84th AMS Annual Meeting

Wednesday, 14 January 2004: 1:45 PM
Computing the odds on a good probability forecast
Room 6A
Leonard Allen Smith, London School of Economics and Oxford University, London, United Kingdom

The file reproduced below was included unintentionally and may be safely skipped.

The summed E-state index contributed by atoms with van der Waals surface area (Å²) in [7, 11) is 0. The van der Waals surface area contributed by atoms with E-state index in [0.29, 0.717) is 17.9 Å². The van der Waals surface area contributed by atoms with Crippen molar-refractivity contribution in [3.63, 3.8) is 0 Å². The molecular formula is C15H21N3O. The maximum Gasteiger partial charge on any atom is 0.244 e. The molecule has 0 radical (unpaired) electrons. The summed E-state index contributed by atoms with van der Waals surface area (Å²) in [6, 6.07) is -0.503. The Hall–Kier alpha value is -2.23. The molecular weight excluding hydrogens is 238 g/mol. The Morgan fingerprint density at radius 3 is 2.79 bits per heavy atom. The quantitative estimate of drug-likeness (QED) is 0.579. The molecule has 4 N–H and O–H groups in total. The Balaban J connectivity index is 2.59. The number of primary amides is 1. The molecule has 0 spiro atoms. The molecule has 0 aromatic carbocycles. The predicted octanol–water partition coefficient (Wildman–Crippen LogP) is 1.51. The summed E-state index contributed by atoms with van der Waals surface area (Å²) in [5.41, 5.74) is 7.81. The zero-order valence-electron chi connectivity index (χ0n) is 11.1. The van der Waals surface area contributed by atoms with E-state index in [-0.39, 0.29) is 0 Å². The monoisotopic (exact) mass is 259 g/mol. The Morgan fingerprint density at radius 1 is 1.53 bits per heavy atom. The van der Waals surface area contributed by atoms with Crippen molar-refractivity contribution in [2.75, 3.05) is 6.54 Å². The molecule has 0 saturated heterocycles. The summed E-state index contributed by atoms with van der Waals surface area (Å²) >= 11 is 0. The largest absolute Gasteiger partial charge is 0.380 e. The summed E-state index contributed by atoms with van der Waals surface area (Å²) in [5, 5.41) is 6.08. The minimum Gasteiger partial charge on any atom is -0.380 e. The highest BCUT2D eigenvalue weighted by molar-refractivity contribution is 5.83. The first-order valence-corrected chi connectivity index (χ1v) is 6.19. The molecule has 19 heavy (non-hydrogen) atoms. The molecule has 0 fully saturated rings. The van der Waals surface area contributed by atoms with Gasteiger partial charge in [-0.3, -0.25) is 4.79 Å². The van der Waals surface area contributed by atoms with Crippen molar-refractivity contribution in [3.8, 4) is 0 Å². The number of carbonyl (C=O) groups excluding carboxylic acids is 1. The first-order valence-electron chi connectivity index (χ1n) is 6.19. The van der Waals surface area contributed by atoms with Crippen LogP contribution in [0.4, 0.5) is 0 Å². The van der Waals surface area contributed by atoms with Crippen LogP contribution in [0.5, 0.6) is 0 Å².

Operational weather forecasting contributed to significant advances in our understanding of statistics towards the end of the nineteenth century, and then to our understanding of dynamical systems towards the end of the twentieth. It is now widely accepted that uncertainty in the initial state of the atmosphere makes the hope of a single 'accurate' medium-range forecast unobtainable, motivating operational ensemble forecasts. Information from ensemble forecasts is crucial both for extracting the socio-economic value that has justified operational forecasts since those made by Fitzroy and for the empirical connection to the atmosphere that turns model simulations into weather forecasts. It is less widely accepted, but equally certain, that model inadequacy (errors in the details of any model) will prevent accurate, accountable probability forecasts. The implications this fact holds for both users and modellers is explored. The more common foundations objective probability theory are are based upon the notion of equally likely events; this is lost outside the perfect model scenario. Consideration of the evaluation and use of probability forecasts suggests the development of a truly multi-model framework (as opposed to a 'best model' framework) and an alternative approach to defining 'fair odds' in the context of risk management (as the "implied probabilities" corresponding at a set of odds need not sum to one).

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